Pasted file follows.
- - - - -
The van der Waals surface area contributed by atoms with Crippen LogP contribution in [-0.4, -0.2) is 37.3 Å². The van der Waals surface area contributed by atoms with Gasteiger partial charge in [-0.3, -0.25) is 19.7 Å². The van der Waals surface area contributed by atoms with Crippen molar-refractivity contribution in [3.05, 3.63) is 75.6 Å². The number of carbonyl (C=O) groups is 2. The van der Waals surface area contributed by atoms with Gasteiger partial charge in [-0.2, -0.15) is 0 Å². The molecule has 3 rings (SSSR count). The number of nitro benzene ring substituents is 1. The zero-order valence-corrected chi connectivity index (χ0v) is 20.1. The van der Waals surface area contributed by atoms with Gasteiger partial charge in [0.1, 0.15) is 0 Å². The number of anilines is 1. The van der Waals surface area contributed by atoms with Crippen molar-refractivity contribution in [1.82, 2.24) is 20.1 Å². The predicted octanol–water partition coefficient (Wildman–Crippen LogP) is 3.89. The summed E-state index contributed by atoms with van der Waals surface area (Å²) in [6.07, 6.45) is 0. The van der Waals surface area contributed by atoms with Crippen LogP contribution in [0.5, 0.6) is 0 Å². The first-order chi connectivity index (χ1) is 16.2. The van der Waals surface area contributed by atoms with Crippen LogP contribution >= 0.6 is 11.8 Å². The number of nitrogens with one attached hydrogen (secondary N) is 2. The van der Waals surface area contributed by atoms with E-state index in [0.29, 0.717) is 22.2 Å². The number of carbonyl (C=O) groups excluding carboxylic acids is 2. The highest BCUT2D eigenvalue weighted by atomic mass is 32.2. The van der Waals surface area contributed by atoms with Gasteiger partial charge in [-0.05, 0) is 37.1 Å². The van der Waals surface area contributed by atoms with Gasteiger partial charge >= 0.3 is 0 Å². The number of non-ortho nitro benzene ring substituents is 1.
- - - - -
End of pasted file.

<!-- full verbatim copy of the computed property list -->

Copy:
The van der Waals surface area contributed by atoms with Crippen LogP contribution in [-0.4, -0.2) is 37.3 Å². The van der Waals surface area contributed by atoms with Gasteiger partial charge in [-0.3, -0.25) is 19.7 Å². The van der Waals surface area contributed by atoms with Crippen molar-refractivity contribution in [3.05, 3.63) is 75.6 Å². The number of carbonyl (C=O) groups is 2. The van der Waals surface area contributed by atoms with Gasteiger partial charge in [-0.2, -0.15) is 0 Å². The molecule has 3 rings (SSSR count). The number of nitro benzene ring substituents is 1. The zero-order valence-corrected chi connectivity index (χ0v) is 20.1. The van der Waals surface area contributed by atoms with Gasteiger partial charge in [0.1, 0.15) is 0 Å². The number of anilines is 1. The van der Waals surface area contributed by atoms with Crippen molar-refractivity contribution in [1.82, 2.24) is 20.1 Å². The predicted octanol–water partition coefficient (Wildman–Crippen LogP) is 3.89. The summed E-state index contributed by atoms with van der Waals surface area (Å²) in [6.07, 6.45) is 0. The van der Waals surface area contributed by atoms with Crippen LogP contribution in [0.5, 0.6) is 0 Å². The first-order chi connectivity index (χ1) is 16.2. The van der Waals surface area contributed by atoms with Crippen LogP contribution >= 0.6 is 11.8 Å². The number of nitrogens with one attached hydrogen (secondary N) is 2. The van der Waals surface area contributed by atoms with E-state index in [0.29, 0.717) is 22.2 Å². The number of carbonyl (C=O) groups excluding carboxylic acids is 2. The highest BCUT2D eigenvalue weighted by atomic mass is 32.2. The van der Waals surface area contributed by atoms with Gasteiger partial charge in [-0.05, 0) is 37.1 Å². The van der Waals surface area contributed by atoms with Gasteiger partial charge >= 0.3 is 0 Å². The number of non-ortho nitro benzene ring substituents is 1.